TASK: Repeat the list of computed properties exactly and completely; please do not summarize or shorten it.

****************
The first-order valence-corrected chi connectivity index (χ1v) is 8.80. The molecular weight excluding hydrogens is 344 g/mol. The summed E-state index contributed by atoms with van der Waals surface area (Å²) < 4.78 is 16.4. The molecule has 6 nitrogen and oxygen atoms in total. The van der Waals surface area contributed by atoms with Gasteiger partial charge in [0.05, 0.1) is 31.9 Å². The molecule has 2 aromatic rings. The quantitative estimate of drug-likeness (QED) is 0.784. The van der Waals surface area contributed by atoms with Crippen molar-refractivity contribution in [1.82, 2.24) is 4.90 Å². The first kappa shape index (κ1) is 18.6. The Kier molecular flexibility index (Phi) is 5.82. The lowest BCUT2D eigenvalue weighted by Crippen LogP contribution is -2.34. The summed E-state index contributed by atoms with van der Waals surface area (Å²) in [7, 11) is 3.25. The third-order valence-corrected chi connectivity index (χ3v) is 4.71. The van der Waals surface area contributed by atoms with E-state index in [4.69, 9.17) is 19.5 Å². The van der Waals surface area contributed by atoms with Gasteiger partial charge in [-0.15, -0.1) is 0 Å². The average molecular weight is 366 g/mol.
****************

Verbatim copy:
The first-order valence-corrected chi connectivity index (χ1v) is 8.80. The molecular weight excluding hydrogens is 344 g/mol. The summed E-state index contributed by atoms with van der Waals surface area (Å²) < 4.78 is 16.4. The molecule has 6 nitrogen and oxygen atoms in total. The van der Waals surface area contributed by atoms with Gasteiger partial charge in [0.05, 0.1) is 31.9 Å². The molecule has 2 aromatic rings. The quantitative estimate of drug-likeness (QED) is 0.784. The van der Waals surface area contributed by atoms with Crippen molar-refractivity contribution in [1.82, 2.24) is 4.90 Å². The first kappa shape index (κ1) is 18.6. The Kier molecular flexibility index (Phi) is 5.82. The lowest BCUT2D eigenvalue weighted by Crippen LogP contribution is -2.34. The summed E-state index contributed by atoms with van der Waals surface area (Å²) in [7, 11) is 3.25. The third-order valence-corrected chi connectivity index (χ3v) is 4.71. The van der Waals surface area contributed by atoms with E-state index in [4.69, 9.17) is 19.5 Å². The van der Waals surface area contributed by atoms with Gasteiger partial charge in [-0.15, -0.1) is 0 Å². The average molecular weight is 366 g/mol.